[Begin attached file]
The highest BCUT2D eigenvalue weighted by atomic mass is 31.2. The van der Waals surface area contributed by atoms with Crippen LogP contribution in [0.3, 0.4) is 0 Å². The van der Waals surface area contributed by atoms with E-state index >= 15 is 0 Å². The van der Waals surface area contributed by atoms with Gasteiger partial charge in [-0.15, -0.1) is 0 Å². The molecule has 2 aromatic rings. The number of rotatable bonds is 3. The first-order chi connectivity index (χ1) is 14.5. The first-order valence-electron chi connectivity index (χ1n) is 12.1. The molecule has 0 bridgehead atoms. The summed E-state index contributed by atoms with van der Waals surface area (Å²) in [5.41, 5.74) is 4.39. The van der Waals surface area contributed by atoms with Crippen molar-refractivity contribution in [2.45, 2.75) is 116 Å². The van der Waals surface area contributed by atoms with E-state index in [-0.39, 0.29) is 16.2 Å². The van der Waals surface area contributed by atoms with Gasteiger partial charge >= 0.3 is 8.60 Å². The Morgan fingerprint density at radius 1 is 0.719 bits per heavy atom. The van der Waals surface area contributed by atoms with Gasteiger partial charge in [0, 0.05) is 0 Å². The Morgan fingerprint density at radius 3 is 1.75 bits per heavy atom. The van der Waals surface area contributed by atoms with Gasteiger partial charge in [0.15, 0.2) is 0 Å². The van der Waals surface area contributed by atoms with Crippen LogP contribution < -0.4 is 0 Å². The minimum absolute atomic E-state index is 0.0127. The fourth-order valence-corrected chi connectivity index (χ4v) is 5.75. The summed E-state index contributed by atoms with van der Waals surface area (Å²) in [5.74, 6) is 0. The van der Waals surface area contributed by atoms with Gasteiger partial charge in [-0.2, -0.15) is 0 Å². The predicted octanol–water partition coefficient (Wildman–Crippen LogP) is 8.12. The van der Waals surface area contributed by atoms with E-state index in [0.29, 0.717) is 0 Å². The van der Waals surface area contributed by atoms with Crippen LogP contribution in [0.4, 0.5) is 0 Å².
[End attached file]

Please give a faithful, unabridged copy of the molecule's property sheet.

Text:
The highest BCUT2D eigenvalue weighted by atomic mass is 31.2. The van der Waals surface area contributed by atoms with Crippen LogP contribution in [0.3, 0.4) is 0 Å². The van der Waals surface area contributed by atoms with E-state index >= 15 is 0 Å². The van der Waals surface area contributed by atoms with Gasteiger partial charge in [-0.15, -0.1) is 0 Å². The molecule has 2 aromatic rings. The number of rotatable bonds is 3. The first-order chi connectivity index (χ1) is 14.5. The first-order valence-electron chi connectivity index (χ1n) is 12.1. The molecule has 0 bridgehead atoms. The summed E-state index contributed by atoms with van der Waals surface area (Å²) in [5.41, 5.74) is 4.39. The van der Waals surface area contributed by atoms with Crippen molar-refractivity contribution in [2.45, 2.75) is 116 Å². The van der Waals surface area contributed by atoms with E-state index in [-0.39, 0.29) is 16.2 Å². The van der Waals surface area contributed by atoms with Gasteiger partial charge >= 0.3 is 8.60 Å². The Morgan fingerprint density at radius 1 is 0.719 bits per heavy atom. The van der Waals surface area contributed by atoms with Gasteiger partial charge in [0, 0.05) is 0 Å². The Morgan fingerprint density at radius 3 is 1.75 bits per heavy atom. The van der Waals surface area contributed by atoms with Gasteiger partial charge in [0.15, 0.2) is 0 Å². The van der Waals surface area contributed by atoms with Crippen LogP contribution < -0.4 is 0 Å². The minimum absolute atomic E-state index is 0.0127. The fourth-order valence-corrected chi connectivity index (χ4v) is 5.75. The summed E-state index contributed by atoms with van der Waals surface area (Å²) in [5.74, 6) is 0. The van der Waals surface area contributed by atoms with Gasteiger partial charge in [-0.2, -0.15) is 0 Å². The predicted octanol–water partition coefficient (Wildman–Crippen LogP) is 8.12. The van der Waals surface area contributed by atoms with E-state index in [0.29, 0.717) is 0 Å². The van der Waals surface area contributed by atoms with Crippen LogP contribution in [0.4, 0.5) is 0 Å².